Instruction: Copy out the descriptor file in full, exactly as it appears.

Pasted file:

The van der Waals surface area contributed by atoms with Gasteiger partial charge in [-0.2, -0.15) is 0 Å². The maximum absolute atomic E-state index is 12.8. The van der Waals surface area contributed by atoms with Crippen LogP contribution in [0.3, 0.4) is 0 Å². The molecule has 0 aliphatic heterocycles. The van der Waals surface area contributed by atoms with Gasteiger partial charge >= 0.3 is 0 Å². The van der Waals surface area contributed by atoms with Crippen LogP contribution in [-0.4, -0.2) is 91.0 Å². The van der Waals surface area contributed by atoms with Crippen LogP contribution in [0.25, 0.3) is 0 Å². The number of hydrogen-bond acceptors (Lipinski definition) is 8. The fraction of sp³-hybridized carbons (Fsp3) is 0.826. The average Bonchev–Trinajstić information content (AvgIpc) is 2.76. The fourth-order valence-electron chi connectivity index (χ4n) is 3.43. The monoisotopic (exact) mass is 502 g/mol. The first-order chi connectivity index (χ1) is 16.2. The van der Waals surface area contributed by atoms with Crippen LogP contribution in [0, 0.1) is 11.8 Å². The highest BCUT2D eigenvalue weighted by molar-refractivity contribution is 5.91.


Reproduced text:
The van der Waals surface area contributed by atoms with Gasteiger partial charge in [-0.2, -0.15) is 0 Å². The maximum absolute atomic E-state index is 12.8. The van der Waals surface area contributed by atoms with Crippen LogP contribution in [0.3, 0.4) is 0 Å². The molecule has 0 aliphatic heterocycles. The van der Waals surface area contributed by atoms with Gasteiger partial charge >= 0.3 is 0 Å². The van der Waals surface area contributed by atoms with Crippen LogP contribution in [-0.4, -0.2) is 91.0 Å². The van der Waals surface area contributed by atoms with Crippen LogP contribution in [0.25, 0.3) is 0 Å². The number of hydrogen-bond acceptors (Lipinski definition) is 8. The fraction of sp³-hybridized carbons (Fsp3) is 0.826. The average Bonchev–Trinajstić information content (AvgIpc) is 2.76. The fourth-order valence-electron chi connectivity index (χ4n) is 3.43. The monoisotopic (exact) mass is 502 g/mol. The first-order chi connectivity index (χ1) is 16.2. The van der Waals surface area contributed by atoms with Crippen LogP contribution in [0, 0.1) is 11.8 Å². The highest BCUT2D eigenvalue weighted by molar-refractivity contribution is 5.91.